Why should you bother right? Well, I too didn’t care much about the chemical concentration of our well water until very recently. But, now I do and this article is about why you should also test the chemical quality of the water that you drink every single day!
I’ve been on the search for a rental house for quite a long time now. Me and my wife have together seen almost 20 houses in the last 8 months and none of them came close to our expectations. Last month, we found this newly built house on the roadside, with car parking area, and a nice little neighbourhood and we’re bought! The only thing that was standing between us and this nice house was it’s water supply. It had no shallow or deep well as was the norm in Kerala, but only a bore-well!
A few hours of research on “google” about bore-well and it’s quality made me familiar with the Arsenic, Iron and Sulphur contamination risks. And I was particularly concerned with Arsenic contamination of the drinking water because of the following reasons:
- Long term exposure can lead to skin, bladder and lung cancers
- It is and was the most favourite slow poison used for assassinations
- It can also lead to diabetes, cardiovascular diseases and skin lesions
- Infant mortality and cognitive disorders of children are common in many parts of the world
Source: World Health Organization
So, I decided to find it out by testing the water sample for Arsenic contamination. I asked the landlord’s permission for taking a sample and he was more than happy to help. In fact, he had actually installed a sedimentation filter at the point of entry and a reverse osmosis (RO) water purifier at the point of use (kitchen sink) to be on the safer side. It turns out, the landlord himself had tested the bore-well water at a local lab and discovered that it had high levels of Iron in it.
Now, I just had to test for Arsenic and I started to make some phone calls. The chemical tests done at the district water authority lab included just the hardness, pH, iron, nitrates and fluorine levels. When I asked them if any Arsenic testing kit was available, they seemed to be surprised! So, I started to dig up some labs in Kerala where this testing could be done and found two such centres in Kozhikode, my hometown itself.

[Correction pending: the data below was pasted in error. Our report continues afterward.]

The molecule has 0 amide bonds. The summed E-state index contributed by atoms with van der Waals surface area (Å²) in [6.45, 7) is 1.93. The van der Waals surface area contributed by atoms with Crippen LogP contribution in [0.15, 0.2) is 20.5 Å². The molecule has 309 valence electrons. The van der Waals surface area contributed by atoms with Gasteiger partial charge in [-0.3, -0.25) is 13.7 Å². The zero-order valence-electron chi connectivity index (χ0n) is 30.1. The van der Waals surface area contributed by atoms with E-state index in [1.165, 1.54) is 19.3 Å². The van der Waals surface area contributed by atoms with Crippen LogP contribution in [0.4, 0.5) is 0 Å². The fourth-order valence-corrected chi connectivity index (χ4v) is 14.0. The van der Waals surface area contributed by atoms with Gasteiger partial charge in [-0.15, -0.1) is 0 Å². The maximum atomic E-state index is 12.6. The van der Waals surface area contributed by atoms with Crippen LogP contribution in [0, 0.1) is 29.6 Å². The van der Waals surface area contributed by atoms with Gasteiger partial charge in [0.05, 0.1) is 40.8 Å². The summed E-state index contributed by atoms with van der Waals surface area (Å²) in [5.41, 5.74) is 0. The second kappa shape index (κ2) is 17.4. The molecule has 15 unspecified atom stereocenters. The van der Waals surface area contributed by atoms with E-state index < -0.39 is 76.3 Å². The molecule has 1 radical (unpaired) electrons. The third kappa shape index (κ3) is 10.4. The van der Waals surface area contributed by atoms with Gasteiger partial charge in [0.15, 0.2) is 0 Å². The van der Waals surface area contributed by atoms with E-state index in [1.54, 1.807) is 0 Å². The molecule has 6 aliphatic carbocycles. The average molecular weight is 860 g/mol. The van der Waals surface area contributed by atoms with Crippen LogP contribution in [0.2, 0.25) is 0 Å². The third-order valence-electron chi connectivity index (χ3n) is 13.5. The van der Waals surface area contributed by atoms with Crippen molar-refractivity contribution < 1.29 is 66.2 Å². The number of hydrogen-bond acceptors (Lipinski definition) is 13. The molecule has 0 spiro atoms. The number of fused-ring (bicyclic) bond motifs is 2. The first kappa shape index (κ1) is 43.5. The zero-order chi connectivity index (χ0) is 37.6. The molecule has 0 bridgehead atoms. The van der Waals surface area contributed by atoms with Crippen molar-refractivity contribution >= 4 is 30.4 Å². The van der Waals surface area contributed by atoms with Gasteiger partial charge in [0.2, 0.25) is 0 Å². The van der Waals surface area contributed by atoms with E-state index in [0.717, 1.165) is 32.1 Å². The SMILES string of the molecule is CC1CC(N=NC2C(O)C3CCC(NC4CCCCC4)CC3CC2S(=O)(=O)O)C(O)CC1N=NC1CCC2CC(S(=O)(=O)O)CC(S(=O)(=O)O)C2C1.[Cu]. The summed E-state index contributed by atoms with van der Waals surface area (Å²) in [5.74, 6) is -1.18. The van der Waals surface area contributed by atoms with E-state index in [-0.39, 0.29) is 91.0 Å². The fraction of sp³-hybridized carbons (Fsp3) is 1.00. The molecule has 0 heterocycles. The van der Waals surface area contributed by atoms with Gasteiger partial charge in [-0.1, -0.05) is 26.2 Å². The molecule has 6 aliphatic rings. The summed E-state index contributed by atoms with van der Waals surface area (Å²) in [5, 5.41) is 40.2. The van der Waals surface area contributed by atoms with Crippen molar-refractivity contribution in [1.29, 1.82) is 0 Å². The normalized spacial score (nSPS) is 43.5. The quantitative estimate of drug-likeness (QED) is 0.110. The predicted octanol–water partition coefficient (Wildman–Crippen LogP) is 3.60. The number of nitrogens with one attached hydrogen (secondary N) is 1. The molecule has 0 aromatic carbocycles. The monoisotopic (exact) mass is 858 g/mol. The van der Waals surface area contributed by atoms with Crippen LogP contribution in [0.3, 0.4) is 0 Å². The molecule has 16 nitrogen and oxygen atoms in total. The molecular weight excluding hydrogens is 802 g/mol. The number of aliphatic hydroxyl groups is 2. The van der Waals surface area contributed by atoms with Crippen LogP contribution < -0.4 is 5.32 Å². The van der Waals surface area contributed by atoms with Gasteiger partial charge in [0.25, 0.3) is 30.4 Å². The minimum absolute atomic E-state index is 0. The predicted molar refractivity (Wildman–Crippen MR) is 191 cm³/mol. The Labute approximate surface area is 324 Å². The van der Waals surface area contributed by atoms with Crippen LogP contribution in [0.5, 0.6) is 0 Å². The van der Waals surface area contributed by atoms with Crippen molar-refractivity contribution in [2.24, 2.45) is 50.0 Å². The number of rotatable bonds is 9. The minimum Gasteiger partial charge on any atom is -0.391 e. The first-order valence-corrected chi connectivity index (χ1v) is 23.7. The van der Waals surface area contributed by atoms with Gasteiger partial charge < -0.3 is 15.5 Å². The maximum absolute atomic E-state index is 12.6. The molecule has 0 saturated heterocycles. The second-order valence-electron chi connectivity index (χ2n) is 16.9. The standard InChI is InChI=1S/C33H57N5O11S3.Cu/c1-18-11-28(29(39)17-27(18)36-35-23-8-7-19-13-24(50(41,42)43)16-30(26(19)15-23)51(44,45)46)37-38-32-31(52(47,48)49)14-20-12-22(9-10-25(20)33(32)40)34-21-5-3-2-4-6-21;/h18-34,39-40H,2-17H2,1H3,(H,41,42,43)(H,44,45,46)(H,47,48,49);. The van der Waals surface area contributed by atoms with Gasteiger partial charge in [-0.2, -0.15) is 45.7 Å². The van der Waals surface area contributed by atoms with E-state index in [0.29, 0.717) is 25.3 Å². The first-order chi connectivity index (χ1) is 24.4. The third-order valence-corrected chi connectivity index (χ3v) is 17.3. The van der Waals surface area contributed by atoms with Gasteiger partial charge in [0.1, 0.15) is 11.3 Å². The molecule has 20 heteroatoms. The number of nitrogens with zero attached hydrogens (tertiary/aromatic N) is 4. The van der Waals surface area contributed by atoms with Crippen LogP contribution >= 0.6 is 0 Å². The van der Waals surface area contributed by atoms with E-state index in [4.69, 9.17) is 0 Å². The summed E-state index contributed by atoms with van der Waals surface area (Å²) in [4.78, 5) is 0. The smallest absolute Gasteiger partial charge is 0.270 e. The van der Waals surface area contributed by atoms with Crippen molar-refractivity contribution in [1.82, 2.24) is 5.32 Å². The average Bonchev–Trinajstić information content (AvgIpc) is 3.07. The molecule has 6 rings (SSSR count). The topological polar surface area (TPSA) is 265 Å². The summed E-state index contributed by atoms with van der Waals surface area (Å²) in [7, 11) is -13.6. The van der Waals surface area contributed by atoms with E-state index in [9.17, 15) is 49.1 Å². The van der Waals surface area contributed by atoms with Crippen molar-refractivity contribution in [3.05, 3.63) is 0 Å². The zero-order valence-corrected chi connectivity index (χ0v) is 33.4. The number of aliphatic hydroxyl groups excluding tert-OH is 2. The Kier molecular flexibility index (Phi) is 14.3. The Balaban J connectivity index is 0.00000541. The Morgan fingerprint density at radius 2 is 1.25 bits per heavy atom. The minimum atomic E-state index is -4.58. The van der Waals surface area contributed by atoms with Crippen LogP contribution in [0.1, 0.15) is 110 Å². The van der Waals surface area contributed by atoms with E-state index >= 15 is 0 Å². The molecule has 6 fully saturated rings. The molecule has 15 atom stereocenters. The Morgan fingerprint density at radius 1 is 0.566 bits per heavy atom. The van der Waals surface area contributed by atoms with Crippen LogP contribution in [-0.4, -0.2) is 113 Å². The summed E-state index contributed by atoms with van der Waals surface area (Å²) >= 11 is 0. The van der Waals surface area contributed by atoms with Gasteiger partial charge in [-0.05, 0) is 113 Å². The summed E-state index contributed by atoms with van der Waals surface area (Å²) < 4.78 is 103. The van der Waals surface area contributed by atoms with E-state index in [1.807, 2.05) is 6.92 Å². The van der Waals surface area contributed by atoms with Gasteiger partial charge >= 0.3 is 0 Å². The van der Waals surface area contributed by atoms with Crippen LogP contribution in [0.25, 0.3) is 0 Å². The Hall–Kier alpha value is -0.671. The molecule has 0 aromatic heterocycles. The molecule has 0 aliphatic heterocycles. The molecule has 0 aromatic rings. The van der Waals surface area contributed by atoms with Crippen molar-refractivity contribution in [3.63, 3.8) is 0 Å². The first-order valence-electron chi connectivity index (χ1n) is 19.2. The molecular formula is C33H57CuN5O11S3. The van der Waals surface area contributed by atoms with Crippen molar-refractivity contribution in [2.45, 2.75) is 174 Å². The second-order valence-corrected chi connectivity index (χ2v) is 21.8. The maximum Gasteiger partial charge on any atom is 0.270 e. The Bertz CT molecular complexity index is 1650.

The World Health Organization recommends a maximum concentration of 10 micrograms/litre or 0.01 mg/L.
The result I got for the water sample is shown below:
I was shocked to be honest, at 0.05 mg/L the concentration of Arsenic was about five times of the recommended value. I had taken the sample from an outlet other where the RO water purifier was not installed and my only hope was now resting on the RO water purifier itself.
Those of you who are not familiar with the different types of water purifiers (point of use type) available in India right now, you should check out this video (it’s in Hindi)
I’ve been using a UF + RO water purifier at the place where I’m currently staying for more than 2 years now. There are many advantages and disadvantages of using a RO system. Surely, it wastes lots of water, but it can do the job if maintained properly. According to this article on NCBI, RO systems cannot be depended solely for the removal of Arsenic. It works only if the pre-filtration concentration is slightly above the recommended level. You’ll be better off using another water source if your sample shows a level above 400 micrograms/L. Last week I re-tested the water and this time I took the sample from the kitchen sink outlet (where the RO water purifier is installed) and the result was satisfactory!
Here’s a link to an Arsenic testing kit available on Amazon. (Please confirm the unit of concentration tested by this kit is in microgram/L rather than mg/L as given in the product description)
But, that’s the present situation. Changes in the groundwater can happen anytime and is so random. I’ve to keep checking the water at least annually and do the maintenance work of the RO systems at the right time to make sure that my family is drinking safe water.
Do you know what the official at the phone desk of a reputed government water department said? He said, Arsenic contamination is not at all seen in Kerala and that it’s only prevalent in West-Bengal!
What’s the source of your drinking water? Have you ever tested it?
Latest posts by Dr Prasoon (see all)
- Alexa Play my Workout Music - January 6, 2018
- Have you tested for Arsenic in Drinking Water yet? - December 30, 2017
- Things to Know about Anti-Hypertensive medicines - December 16, 2017